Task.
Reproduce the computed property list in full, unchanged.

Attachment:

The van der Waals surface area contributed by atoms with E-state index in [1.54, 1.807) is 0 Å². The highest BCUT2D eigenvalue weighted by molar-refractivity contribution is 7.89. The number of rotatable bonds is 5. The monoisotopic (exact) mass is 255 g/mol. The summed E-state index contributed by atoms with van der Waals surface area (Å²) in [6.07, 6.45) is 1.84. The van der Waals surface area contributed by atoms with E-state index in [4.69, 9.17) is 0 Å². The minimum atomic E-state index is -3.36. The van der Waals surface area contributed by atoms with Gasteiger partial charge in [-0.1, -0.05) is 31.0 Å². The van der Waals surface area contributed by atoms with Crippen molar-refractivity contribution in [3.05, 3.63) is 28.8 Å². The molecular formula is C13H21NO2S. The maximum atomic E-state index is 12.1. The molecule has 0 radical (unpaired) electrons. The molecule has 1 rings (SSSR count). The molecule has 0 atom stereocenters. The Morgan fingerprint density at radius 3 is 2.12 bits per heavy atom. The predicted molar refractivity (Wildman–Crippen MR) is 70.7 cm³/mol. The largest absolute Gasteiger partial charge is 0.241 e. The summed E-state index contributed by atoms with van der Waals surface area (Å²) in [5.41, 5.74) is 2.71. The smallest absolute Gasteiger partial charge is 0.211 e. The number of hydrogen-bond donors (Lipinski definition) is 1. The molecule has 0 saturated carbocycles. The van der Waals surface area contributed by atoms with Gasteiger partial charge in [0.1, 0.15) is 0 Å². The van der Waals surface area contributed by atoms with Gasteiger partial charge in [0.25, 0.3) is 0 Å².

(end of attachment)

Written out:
The van der Waals surface area contributed by atoms with E-state index in [1.54, 1.807) is 0 Å². The highest BCUT2D eigenvalue weighted by molar-refractivity contribution is 7.89. The number of rotatable bonds is 5. The monoisotopic (exact) mass is 255 g/mol. The summed E-state index contributed by atoms with van der Waals surface area (Å²) in [6.07, 6.45) is 1.84. The van der Waals surface area contributed by atoms with E-state index in [4.69, 9.17) is 0 Å². The minimum atomic E-state index is -3.36. The van der Waals surface area contributed by atoms with Gasteiger partial charge in [-0.1, -0.05) is 31.0 Å². The van der Waals surface area contributed by atoms with Crippen molar-refractivity contribution in [3.05, 3.63) is 28.8 Å². The molecular formula is C13H21NO2S. The maximum atomic E-state index is 12.1. The molecule has 0 radical (unpaired) electrons. The molecule has 1 rings (SSSR count). The molecule has 0 atom stereocenters. The Morgan fingerprint density at radius 3 is 2.12 bits per heavy atom. The predicted molar refractivity (Wildman–Crippen MR) is 70.7 cm³/mol. The largest absolute Gasteiger partial charge is 0.241 e. The summed E-state index contributed by atoms with van der Waals surface area (Å²) in [5.41, 5.74) is 2.71. The smallest absolute Gasteiger partial charge is 0.211 e. The number of hydrogen-bond donors (Lipinski definition) is 1. The molecule has 0 saturated carbocycles. The van der Waals surface area contributed by atoms with Gasteiger partial charge in [0.1, 0.15) is 0 Å². The van der Waals surface area contributed by atoms with Gasteiger partial charge in [0.25, 0.3) is 0 Å².